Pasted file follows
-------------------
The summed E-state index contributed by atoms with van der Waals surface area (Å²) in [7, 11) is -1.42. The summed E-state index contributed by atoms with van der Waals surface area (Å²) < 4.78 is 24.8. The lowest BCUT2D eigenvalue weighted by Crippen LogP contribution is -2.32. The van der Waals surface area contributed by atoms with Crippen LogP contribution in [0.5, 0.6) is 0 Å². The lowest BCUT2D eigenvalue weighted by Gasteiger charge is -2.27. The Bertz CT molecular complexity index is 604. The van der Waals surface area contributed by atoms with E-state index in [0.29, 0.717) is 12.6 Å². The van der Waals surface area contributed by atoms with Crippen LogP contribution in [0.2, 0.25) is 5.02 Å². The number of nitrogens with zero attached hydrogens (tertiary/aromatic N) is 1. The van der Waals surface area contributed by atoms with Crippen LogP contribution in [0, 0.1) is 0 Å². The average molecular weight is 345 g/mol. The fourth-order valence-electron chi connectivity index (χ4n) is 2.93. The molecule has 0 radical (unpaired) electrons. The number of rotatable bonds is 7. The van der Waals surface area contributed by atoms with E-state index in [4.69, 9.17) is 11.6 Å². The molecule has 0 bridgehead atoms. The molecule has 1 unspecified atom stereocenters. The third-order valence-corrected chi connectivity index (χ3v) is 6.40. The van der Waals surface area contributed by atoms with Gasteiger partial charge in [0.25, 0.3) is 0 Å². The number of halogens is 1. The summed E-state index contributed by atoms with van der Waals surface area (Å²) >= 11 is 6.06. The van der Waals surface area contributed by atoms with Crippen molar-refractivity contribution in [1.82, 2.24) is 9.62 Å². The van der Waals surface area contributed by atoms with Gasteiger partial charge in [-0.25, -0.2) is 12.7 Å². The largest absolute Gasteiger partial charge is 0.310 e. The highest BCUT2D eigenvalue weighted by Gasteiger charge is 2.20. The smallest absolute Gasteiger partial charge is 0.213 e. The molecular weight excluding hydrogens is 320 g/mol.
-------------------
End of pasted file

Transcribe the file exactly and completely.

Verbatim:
The summed E-state index contributed by atoms with van der Waals surface area (Å²) in [7, 11) is -1.42. The summed E-state index contributed by atoms with van der Waals surface area (Å²) < 4.78 is 24.8. The lowest BCUT2D eigenvalue weighted by Crippen LogP contribution is -2.32. The van der Waals surface area contributed by atoms with Crippen LogP contribution in [0.5, 0.6) is 0 Å². The lowest BCUT2D eigenvalue weighted by Gasteiger charge is -2.27. The Bertz CT molecular complexity index is 604. The van der Waals surface area contributed by atoms with E-state index in [0.29, 0.717) is 12.6 Å². The van der Waals surface area contributed by atoms with Crippen LogP contribution in [0.2, 0.25) is 5.02 Å². The number of nitrogens with zero attached hydrogens (tertiary/aromatic N) is 1. The van der Waals surface area contributed by atoms with Crippen LogP contribution in [0, 0.1) is 0 Å². The average molecular weight is 345 g/mol. The fourth-order valence-electron chi connectivity index (χ4n) is 2.93. The molecule has 0 radical (unpaired) electrons. The number of rotatable bonds is 7. The van der Waals surface area contributed by atoms with E-state index in [4.69, 9.17) is 11.6 Å². The molecule has 0 bridgehead atoms. The molecule has 1 unspecified atom stereocenters. The third-order valence-corrected chi connectivity index (χ3v) is 6.40. The van der Waals surface area contributed by atoms with Gasteiger partial charge in [0.25, 0.3) is 0 Å². The number of halogens is 1. The summed E-state index contributed by atoms with van der Waals surface area (Å²) >= 11 is 6.06. The van der Waals surface area contributed by atoms with Crippen molar-refractivity contribution in [1.82, 2.24) is 9.62 Å². The van der Waals surface area contributed by atoms with Gasteiger partial charge in [-0.25, -0.2) is 12.7 Å². The largest absolute Gasteiger partial charge is 0.310 e. The highest BCUT2D eigenvalue weighted by Gasteiger charge is 2.20. The smallest absolute Gasteiger partial charge is 0.213 e. The molecular weight excluding hydrogens is 320 g/mol.